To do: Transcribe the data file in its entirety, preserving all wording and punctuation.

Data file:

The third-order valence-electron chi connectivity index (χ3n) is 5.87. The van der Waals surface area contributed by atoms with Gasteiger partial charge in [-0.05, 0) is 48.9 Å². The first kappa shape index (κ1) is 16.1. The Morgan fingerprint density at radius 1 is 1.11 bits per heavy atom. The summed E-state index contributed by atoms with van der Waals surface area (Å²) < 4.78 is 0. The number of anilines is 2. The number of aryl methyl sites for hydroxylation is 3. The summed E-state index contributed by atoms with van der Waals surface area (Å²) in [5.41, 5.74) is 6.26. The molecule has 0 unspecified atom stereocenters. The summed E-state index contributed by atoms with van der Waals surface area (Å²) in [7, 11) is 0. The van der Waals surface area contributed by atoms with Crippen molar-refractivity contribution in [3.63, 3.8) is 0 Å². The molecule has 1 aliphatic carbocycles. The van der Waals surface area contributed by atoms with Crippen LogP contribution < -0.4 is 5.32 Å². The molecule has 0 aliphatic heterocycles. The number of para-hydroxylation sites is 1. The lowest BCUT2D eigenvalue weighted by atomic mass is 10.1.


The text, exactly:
The third-order valence-electron chi connectivity index (χ3n) is 5.87. The van der Waals surface area contributed by atoms with Gasteiger partial charge in [-0.05, 0) is 48.9 Å². The first kappa shape index (κ1) is 16.1. The Morgan fingerprint density at radius 1 is 1.11 bits per heavy atom. The summed E-state index contributed by atoms with van der Waals surface area (Å²) < 4.78 is 0. The number of anilines is 2. The number of aryl methyl sites for hydroxylation is 3. The summed E-state index contributed by atoms with van der Waals surface area (Å²) in [5.41, 5.74) is 6.26. The molecule has 0 unspecified atom stereocenters. The summed E-state index contributed by atoms with van der Waals surface area (Å²) in [7, 11) is 0. The van der Waals surface area contributed by atoms with Crippen molar-refractivity contribution in [3.63, 3.8) is 0 Å². The molecule has 1 aliphatic carbocycles. The van der Waals surface area contributed by atoms with Crippen LogP contribution < -0.4 is 5.32 Å². The molecule has 0 aliphatic heterocycles. The number of para-hydroxylation sites is 1. The lowest BCUT2D eigenvalue weighted by atomic mass is 10.1.